In the final stage of the process, the compiled metadata and digitized items are published online at our Digital Collections website. You, the researcher, history fanatic, or Sunday browser, see the results of all this work on the page of each digital item online. This metadata is what makes your search results productive, and if we’ve done our job right, the digitized items will be easily discovered. The Chapel Recordings metadata looks like this once published online:
Further down the road, the Duke Divinity School wishes to enhance the current metadata to provide keyword searches within the Chapel Recordings audio and video. This will allow researchers to jump to specific sections of the recordings and find the exact content they are looking for. The additional metadata will greatly improve the user experience by making it easier to search within the content of the recordings, and will add value to the digital collection.
On this journey through the metadata life cycle, I hope you have been convinced that metadata is a key element in the digitization process. From preliminary inventories, to digitization and quality control, to uploading the material online, metadata has a big job to do. At each step, it forms the link between a digitized item and how we know what that item is. The life cycle of metadata in our digital projects at the DPC is sometimes long and tiring. But, each stage of the process creates and utilizes the metadata in varied and important ways. Ultimately, all this arduous work pays off when a researcher in our digital collections hits gold.
Fifty years ago this week, Duke students faced off with computers in model car races and tic-tac-toe matches in the annual Engineers’ Show. In stark contrast to the up-and-coming computers, a Duke Chronicle article dubbed these human competitors as old-fashioned and obsolete. Five decades later, although we humans haven’t completely lost our foothold to computers, they have become a much bigger part of our daily lives than in 1965. Yes, there are those of you out there who fear the imminent robot coup is near, but we mostly have found a way to live alongside this technology we have created. Perhaps we could call it a peaceful coexistence.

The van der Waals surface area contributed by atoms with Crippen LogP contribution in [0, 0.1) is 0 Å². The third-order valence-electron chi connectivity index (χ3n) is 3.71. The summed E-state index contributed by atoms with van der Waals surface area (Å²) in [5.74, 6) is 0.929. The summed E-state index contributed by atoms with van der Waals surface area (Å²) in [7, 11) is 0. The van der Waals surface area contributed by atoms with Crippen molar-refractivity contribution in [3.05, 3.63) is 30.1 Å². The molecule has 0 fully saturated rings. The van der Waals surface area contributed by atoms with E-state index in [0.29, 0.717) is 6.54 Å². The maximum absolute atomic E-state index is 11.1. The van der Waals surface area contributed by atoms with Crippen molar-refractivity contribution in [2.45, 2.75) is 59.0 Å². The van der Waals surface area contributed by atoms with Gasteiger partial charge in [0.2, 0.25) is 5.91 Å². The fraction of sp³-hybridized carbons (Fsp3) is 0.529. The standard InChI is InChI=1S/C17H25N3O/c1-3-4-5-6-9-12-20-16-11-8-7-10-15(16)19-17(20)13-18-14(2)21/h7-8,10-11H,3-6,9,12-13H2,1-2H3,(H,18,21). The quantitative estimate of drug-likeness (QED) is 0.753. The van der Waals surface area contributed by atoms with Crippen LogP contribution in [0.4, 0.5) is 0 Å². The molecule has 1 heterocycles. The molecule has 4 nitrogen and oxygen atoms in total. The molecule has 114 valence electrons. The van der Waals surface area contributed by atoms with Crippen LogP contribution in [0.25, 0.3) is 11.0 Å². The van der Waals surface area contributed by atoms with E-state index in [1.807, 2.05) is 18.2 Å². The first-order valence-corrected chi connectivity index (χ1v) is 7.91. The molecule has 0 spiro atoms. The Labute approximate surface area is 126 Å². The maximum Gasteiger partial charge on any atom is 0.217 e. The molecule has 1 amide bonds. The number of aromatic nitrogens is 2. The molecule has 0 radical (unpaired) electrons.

At least, that’s how I would describe our relationship to technology here at the Digital Production Center (DPC) where I began my internship six weeks ago. We may not have the entertaining gadgets of the Engineers’ Show, like a mechanical swimming shark or mechanical monkey climbing a pole, but we do have exciting high-tech scanners like the Zeutschel, which made such instant internet access to articles like “Man To Fight Computers” possible. The university’s student newspaper has been digitized from fall 1959 to spring 1970, and it is an ongoing project here at the DPC to digitize the rest of the collection spanning from 1905 to 1989.
My first scanning project has been the 1970s Duke Chronicle issues. While standing at the Zeutschel as it works its digitization magic, it is fascinating to read the news headlines and learn university history through pages written by and for the student population. The Duke Chronicle has been covering campus activities since 1905 when Duke was still Trinity College. Over the years it has captured the evolution of student life as well as the world beyond East and West Campus. The Chronicle is like a time capsule in its own right, each issue freezing and preserving moments in time for future generations to enjoy. This is a wonderful resource for researchers, history nerds (like me!), and Duke enthusiasts alike, and I invite you to explore the digitized collection to see what interesting articles you may find. And don’t forget to keep checking back with BitStreams to hear about the latest access to other decades of the Duke Chronicle.
The year 1965 doesn’t seem that distant in time, yet in terms of technological advancement it might as well be eons away from where we are now. Playing tic-tac-toe against a computer seems arcane compared to today’s game consoles and online gaming communities, but it does put things into perspective. Since that March day in 1965, it is my hope that man and computer both have put down their boxing gloves.
Notes from the Duke University Libraries Digital Projects Team